In extrapulmonary tuberculosis, hepatic tuberculosis has been regarded as a rare form of TB [4]. Bristowe first described TLA in 1858 [5]. Most of the cases described usually occurred in association with miliary tuberculosis, mainly through hematogenous dissemination. The respiratory and GI tracts were the major sources of infection and bacilli travelled there via hepatic artery or the portal vein [6]. Levine classified hepatic tuberculosis into various forms of presentation such as (i) miliary tuberculosis, (ii) primary pulmonary tuberculosis with liver involvement, (iii) primary liver tuberculosis, (iv) tuberculoma, and (v) tuberculous cholangitis [7].

The prevalence of TLA was just 0.34% in patients with hepatic tuberculosis as shown in a study where the patient age ranged from 6 months to 72 years with an average age of 39.2 years [8]. Symptoms of the disease are commonly non-specific and include fever, vague abdominal pain, anorexia and weight loss [9]. Hepatomegaly is a common physical finding. Jaundice is a very rare manifestation of TLA and may be caused by extra- or intrahepatic obstruction. No clear relationship exists between the degree of liver involvement and jaundice [10]. TLA is frequently confused with hepatoma, pyogenic liver abscess and amoebic liver abscess. Because of the non-specific clinical presentation, the diagnosis of TLA is usually made at autopsy or occasionally after laparotomy has been performed [2].

Our patient was first treated for amoebic liver abscess. Amebiasis is endemic in India and antibodies may appear even in non-invasive infections of Entamoeba histolytica and may persist years after clinical cure. Amoebic serology reports may therefore prove to be misleading and much important therapeutic time may be lost unless a high index of clinical suspicion is maintained.

The radiological findings of TLA have a low specificity [11]. USG and computed tomography (CT) scan findings usually reflect different stages of disease varying from granulomatous tubercles with or without caseous necrosis to fibrosis and calcification in the healing stage [6]. USG findings of hepatic tuberculosis usually show hypo-echoic lesions [12], as also seen in our patient, but few studies have demonstrated hyperechoic lesions as well [4]. Therefore, the ultimate diagnosis of TLA depends upon the demonstration of AFB in pus, aspirate or biopsy specimen or the necrotic tissue.

AFB is most easily found in caseous necrotic material but even the absence of AFB should not detract from diagnosis, especially in a high TB prevalence country such as ours, as is evident from some other studies [4]. Recently, PCR has been found to be a useful diagnostic tool for hepatic tuberculosis [11] as it enables rapid identification of Mycobacterium tuberculosis and expedites a treatment decision. At least 57% of tuberculous hepatic granulomas gave positive PCR results compared to other conventional diagnostic techniques for TB [13]. Another advantage is that PCR analysis can distinguish M. tuberculosis from other mycobacterium saving a lot of precious time.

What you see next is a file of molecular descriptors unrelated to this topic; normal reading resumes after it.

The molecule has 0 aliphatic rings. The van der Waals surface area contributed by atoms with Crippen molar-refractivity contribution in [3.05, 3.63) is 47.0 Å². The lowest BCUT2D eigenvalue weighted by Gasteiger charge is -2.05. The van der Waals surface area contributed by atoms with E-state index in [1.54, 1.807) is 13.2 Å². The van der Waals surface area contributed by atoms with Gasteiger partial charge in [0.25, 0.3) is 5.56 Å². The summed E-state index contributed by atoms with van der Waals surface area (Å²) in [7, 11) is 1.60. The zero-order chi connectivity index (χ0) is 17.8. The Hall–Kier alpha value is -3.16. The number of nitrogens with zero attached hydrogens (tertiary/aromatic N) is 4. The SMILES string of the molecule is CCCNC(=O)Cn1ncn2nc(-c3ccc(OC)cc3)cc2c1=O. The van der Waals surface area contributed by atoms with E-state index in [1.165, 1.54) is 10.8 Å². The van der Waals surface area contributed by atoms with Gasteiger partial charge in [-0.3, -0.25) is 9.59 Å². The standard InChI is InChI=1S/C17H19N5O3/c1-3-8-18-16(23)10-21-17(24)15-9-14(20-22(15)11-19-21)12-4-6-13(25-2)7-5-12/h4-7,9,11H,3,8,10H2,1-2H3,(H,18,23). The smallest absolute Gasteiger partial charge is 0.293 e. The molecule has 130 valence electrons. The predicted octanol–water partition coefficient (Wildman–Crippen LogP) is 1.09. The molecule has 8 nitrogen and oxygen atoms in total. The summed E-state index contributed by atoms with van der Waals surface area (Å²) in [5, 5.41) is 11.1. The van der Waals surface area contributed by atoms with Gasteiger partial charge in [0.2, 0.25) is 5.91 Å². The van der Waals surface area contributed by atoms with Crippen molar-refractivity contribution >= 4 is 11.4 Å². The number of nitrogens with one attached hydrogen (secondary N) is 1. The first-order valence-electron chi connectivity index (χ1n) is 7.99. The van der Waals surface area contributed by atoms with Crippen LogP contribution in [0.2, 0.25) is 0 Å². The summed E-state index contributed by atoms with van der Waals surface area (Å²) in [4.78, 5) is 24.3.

Medical treatment of tuberculous liver abscess is still a subject of debate. Gracey postulates that thick fibrous tissue around the abscesses and their large size may prevent antibiotics from reaching the target [14]. Quadruple therapy with antitubercular drugs is recommended for 1 year. Percutaneous drainage of the abscess, combined with systemic ATT has been used in appropriate cases [15]. In some other cases, TLAs have been successfully treated by percutaneous drainage combined with transcatheter infusion of antitubercular drugs [9, 16]. In our case, the patient responded well to systemic ATT and was improving when last seen 6 weeks after starting ATT.


This is a rare case of an isolated hepatic tubercular abscess without any pulmonary and GI tract foci in an immunocompetent adult. The clinical presentation of an isolated TLA is so atypical that it challenges the clinical acumen of the treating physician, and hence a high index of suspicion should be maintained when dealing with a space-occupying lesion in the liver so that evidence-based specific management may be undertaken instead of empirical therapy. The prognosis of a hepatic tubercular abscess is excellent for the majority of patients if diagnosed early and prompt treatment is administered.


Written informed consent was obtained from the patient for publication of this case report and any accompanying images. A copy of the written consent is available for review by the Editor-in-Chief of this journal.



acid fast bacilli


amoebic liver abscess


antitubercular treatment


computed tomography


cardiovascular system


differential leukocyte count


deoxyribonucleic acid


erythrocyte sedimentation rate




human immunodeficiency virus


local anesthetic




outpatient department


polymerase chain reaction


serum glutamic oxaloacetic acid transaminase


serum glutamic pyruvate transaminase




tuberculous liver abscess


total leukocyte count






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Correspondence to CP Baveja.

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Authors' contributions

CPB analyzed and interpreted the patient data regarding the presentation and uniqueness of the disease and provided guidance during the entire exercise of the patient work-up. VG performed the laboratory procedures detailed in the case report. MC was a major contributor in collecting literature information and writing the manuscript. HJ provided help and support in the laboratory analysis. All authors read and approved the final manuscript.

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Baveja, C., Gumma, V., Chaudhary, M. et al. Primary tubercular liver abscess in an immunocompetent adult: a case report. J Med Case Reports 3, 78 (2009).